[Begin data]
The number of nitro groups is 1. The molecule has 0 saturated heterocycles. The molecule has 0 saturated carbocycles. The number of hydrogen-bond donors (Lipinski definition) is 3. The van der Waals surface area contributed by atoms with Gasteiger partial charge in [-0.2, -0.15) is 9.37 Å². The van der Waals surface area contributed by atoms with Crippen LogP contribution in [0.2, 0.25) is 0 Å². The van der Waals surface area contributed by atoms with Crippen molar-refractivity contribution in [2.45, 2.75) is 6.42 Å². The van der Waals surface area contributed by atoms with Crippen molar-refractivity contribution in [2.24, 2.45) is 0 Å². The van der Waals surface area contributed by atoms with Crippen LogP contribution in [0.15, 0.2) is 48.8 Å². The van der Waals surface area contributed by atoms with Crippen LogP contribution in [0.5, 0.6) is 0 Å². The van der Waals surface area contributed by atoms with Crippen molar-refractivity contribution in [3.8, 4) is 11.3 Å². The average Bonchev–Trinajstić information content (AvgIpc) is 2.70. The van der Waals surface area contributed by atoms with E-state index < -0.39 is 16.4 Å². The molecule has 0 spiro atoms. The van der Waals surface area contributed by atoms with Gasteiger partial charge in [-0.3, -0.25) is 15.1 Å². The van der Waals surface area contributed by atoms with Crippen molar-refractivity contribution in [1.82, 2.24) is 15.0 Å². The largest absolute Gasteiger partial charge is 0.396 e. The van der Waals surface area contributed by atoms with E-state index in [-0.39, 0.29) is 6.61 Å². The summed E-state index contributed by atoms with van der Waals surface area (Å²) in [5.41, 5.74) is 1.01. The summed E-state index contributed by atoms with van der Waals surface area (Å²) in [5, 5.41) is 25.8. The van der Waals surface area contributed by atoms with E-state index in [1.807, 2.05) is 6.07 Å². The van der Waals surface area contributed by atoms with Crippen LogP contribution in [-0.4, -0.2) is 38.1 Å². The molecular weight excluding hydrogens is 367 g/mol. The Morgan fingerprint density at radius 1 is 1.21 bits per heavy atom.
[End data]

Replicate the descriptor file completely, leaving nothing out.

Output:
The number of nitro groups is 1. The molecule has 0 saturated heterocycles. The molecule has 0 saturated carbocycles. The number of hydrogen-bond donors (Lipinski definition) is 3. The van der Waals surface area contributed by atoms with Gasteiger partial charge in [-0.2, -0.15) is 9.37 Å². The van der Waals surface area contributed by atoms with Crippen LogP contribution in [0.2, 0.25) is 0 Å². The van der Waals surface area contributed by atoms with Crippen molar-refractivity contribution in [2.45, 2.75) is 6.42 Å². The van der Waals surface area contributed by atoms with Crippen molar-refractivity contribution in [2.24, 2.45) is 0 Å². The van der Waals surface area contributed by atoms with Crippen LogP contribution in [0.15, 0.2) is 48.8 Å². The van der Waals surface area contributed by atoms with Crippen LogP contribution in [0.5, 0.6) is 0 Å². The van der Waals surface area contributed by atoms with Crippen molar-refractivity contribution in [3.8, 4) is 11.3 Å². The average Bonchev–Trinajstić information content (AvgIpc) is 2.70. The van der Waals surface area contributed by atoms with E-state index < -0.39 is 16.4 Å². The molecule has 0 spiro atoms. The van der Waals surface area contributed by atoms with Gasteiger partial charge in [-0.3, -0.25) is 15.1 Å². The van der Waals surface area contributed by atoms with Crippen molar-refractivity contribution in [1.82, 2.24) is 15.0 Å². The largest absolute Gasteiger partial charge is 0.396 e. The van der Waals surface area contributed by atoms with E-state index in [-0.39, 0.29) is 6.61 Å². The summed E-state index contributed by atoms with van der Waals surface area (Å²) in [5.41, 5.74) is 1.01. The summed E-state index contributed by atoms with van der Waals surface area (Å²) in [5, 5.41) is 25.8. The van der Waals surface area contributed by atoms with E-state index in [1.807, 2.05) is 6.07 Å². The van der Waals surface area contributed by atoms with Crippen LogP contribution in [-0.4, -0.2) is 38.1 Å². The molecular weight excluding hydrogens is 367 g/mol. The Morgan fingerprint density at radius 1 is 1.21 bits per heavy atom.